I had always appreciated the possibilities of knitting as art, but after learning to knit, the world changed for me. I read through our copy of Unexpected Knitting by Debbie New (Schoolhouse Press, 2003). This book, and Debbie's work in general, opened my eyes to just how much mathematics can contribute to the art of knitting. Although there are patterns in the book, the author stresses technique. Like Elizabeth Zimmermann, Debbie New encourages knitters to come up with their own answers to knitting equations in order to create something unique and meaningful.

With my background in actuarial science and a job compiling and reporting statistics for the health insurance industry, people are often surprised to hear that I am also a fine art photographer. I hear many comments about using both sides of my brain. Of course, math is imperative in photography, but I have found that knitting is what truly brings my love for both numbers and creativity into one concentrated practice.

I often add photographic images to knitted pieces, especially those that have been felted into a more tightly woven fabric. I print my photos on silk and then stitch them to bags, vases, accessories, and framed lengths of knitted fabric.

Unexpected Knitting may not be most knitters' idea of a book for a beginner, but Debbie New encourages knitters to approach their work from a daring standpoint. And daring runs in my family. My nine-year-old, tired of hearing, "Just one more row" when she asked her mother to teach her certain techniques, took matters into her own hands. One Saturday morning, when the rest of us were sleeping in, she learned to turn cables, knit Fair Isle, and make her own socks, all from her favorite book, Kids Knitting by Melanie Falick (Artisan, 1998). No one told her that she couldn't, so the kid did it on her own.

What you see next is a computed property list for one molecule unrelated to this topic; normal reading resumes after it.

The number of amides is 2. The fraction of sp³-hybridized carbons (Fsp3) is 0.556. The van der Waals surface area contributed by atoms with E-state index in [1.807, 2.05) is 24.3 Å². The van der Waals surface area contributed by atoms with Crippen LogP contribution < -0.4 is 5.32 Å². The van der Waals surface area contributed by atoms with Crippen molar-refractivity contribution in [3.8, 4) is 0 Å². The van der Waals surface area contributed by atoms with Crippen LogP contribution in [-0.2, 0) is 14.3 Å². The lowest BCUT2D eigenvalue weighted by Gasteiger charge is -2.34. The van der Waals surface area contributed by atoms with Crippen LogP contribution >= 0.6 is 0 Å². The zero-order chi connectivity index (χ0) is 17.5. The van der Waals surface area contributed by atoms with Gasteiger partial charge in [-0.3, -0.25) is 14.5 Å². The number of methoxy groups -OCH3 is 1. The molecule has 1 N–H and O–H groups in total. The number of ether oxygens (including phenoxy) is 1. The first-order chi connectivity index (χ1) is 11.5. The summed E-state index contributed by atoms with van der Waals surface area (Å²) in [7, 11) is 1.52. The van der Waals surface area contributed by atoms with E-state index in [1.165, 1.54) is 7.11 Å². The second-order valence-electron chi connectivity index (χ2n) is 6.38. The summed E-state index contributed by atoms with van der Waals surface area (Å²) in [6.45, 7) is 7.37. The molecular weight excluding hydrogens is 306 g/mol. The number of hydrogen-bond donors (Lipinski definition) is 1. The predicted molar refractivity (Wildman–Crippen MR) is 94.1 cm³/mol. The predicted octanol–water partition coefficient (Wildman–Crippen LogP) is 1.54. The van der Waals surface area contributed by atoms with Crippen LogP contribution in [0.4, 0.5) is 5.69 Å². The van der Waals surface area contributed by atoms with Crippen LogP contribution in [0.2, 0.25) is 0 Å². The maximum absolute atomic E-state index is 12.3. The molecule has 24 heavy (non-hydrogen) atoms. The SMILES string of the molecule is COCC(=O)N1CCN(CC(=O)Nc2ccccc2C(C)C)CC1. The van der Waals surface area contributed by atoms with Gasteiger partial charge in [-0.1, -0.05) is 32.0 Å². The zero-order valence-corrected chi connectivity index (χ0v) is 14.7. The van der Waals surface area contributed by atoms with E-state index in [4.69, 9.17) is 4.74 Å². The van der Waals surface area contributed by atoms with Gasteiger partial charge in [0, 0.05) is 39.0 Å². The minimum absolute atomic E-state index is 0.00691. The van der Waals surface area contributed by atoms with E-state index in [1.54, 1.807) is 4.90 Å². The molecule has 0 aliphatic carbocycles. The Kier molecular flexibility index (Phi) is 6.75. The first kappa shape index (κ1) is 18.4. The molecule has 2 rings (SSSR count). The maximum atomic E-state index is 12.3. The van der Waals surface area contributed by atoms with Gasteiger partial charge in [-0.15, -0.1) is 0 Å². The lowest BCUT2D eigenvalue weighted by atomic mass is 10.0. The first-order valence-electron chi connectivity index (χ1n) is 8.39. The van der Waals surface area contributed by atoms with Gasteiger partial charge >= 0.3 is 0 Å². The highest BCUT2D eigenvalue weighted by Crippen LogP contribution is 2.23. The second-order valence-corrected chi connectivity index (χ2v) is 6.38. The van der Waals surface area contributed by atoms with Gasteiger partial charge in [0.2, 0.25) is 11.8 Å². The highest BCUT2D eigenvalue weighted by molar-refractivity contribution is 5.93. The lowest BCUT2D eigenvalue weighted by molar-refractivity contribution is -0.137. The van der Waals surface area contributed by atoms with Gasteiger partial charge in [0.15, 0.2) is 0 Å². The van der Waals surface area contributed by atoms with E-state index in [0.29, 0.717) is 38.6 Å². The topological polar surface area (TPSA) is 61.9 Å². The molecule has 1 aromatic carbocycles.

As a man writing this article, I want to make something clear. There is a view of gender inequality regarding so-called natural mathematical ability that is just not true. The simple fact that so many women have been, and continue to be, successful and innovative knitters is proof that math is part of every day life for everyone, regardless of gender. I am a knitter, an artist, a math nerd, and a father. I feel it is important to share this love of numbers, to spread my view that math is not only a necessary evil, but an integral part of the natural world. As such, we can all employ numbers in infinite ways.

Nowhere is this more true than in knitting. Even when we follow a pattern exactly, we must still measure, count, and make decisions regarding size.